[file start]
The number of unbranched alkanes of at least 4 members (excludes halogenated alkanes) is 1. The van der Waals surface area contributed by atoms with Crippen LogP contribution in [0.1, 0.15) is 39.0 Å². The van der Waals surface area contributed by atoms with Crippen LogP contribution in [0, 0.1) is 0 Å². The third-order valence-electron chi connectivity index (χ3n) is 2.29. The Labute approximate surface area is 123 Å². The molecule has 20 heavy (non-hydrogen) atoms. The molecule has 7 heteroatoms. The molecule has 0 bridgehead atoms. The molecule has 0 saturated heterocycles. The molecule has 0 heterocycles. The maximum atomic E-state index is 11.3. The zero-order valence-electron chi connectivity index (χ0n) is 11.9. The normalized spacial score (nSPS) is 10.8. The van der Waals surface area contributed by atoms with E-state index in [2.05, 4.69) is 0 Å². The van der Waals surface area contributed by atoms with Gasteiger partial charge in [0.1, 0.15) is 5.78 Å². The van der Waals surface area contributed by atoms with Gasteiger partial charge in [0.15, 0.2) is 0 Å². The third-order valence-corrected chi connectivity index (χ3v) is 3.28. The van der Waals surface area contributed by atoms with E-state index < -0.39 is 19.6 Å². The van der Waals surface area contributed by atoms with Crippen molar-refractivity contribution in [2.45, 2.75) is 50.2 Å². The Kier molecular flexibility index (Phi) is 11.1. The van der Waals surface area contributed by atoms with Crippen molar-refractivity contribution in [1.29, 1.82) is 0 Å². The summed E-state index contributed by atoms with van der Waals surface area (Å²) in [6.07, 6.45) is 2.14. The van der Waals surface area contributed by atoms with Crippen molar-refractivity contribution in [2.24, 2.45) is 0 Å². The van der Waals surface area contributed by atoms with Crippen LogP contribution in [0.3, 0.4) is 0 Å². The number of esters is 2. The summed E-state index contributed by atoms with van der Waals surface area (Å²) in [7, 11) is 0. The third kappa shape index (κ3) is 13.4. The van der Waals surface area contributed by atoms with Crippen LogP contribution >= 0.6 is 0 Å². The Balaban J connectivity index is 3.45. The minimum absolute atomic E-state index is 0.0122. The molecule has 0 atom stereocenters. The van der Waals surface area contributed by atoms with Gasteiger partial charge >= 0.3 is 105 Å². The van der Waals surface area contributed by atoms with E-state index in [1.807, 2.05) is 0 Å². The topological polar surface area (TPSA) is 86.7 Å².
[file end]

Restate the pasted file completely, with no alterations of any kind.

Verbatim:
The number of unbranched alkanes of at least 4 members (excludes halogenated alkanes) is 1. The van der Waals surface area contributed by atoms with Crippen LogP contribution in [0.1, 0.15) is 39.0 Å². The van der Waals surface area contributed by atoms with Crippen LogP contribution in [0, 0.1) is 0 Å². The third-order valence-electron chi connectivity index (χ3n) is 2.29. The Labute approximate surface area is 123 Å². The molecule has 20 heavy (non-hydrogen) atoms. The molecule has 7 heteroatoms. The molecule has 0 bridgehead atoms. The molecule has 0 saturated heterocycles. The molecule has 0 heterocycles. The maximum atomic E-state index is 11.3. The zero-order valence-electron chi connectivity index (χ0n) is 11.9. The normalized spacial score (nSPS) is 10.8. The van der Waals surface area contributed by atoms with E-state index in [2.05, 4.69) is 0 Å². The van der Waals surface area contributed by atoms with Gasteiger partial charge in [0.1, 0.15) is 5.78 Å². The van der Waals surface area contributed by atoms with Gasteiger partial charge in [0.15, 0.2) is 0 Å². The third-order valence-corrected chi connectivity index (χ3v) is 3.28. The van der Waals surface area contributed by atoms with E-state index < -0.39 is 19.6 Å². The van der Waals surface area contributed by atoms with Crippen molar-refractivity contribution in [2.45, 2.75) is 50.2 Å². The Kier molecular flexibility index (Phi) is 11.1. The van der Waals surface area contributed by atoms with Crippen molar-refractivity contribution in [1.29, 1.82) is 0 Å². The summed E-state index contributed by atoms with van der Waals surface area (Å²) in [6.07, 6.45) is 2.14. The van der Waals surface area contributed by atoms with Crippen molar-refractivity contribution in [2.24, 2.45) is 0 Å². The van der Waals surface area contributed by atoms with Crippen LogP contribution in [0.3, 0.4) is 0 Å². The number of esters is 2. The summed E-state index contributed by atoms with van der Waals surface area (Å²) in [7, 11) is 0. The third kappa shape index (κ3) is 13.4. The van der Waals surface area contributed by atoms with Crippen LogP contribution >= 0.6 is 0 Å². The Balaban J connectivity index is 3.45. The minimum absolute atomic E-state index is 0.0122. The molecule has 0 atom stereocenters. The van der Waals surface area contributed by atoms with Gasteiger partial charge >= 0.3 is 105 Å². The van der Waals surface area contributed by atoms with E-state index in [1.807, 2.05) is 0 Å². The topological polar surface area (TPSA) is 86.7 Å².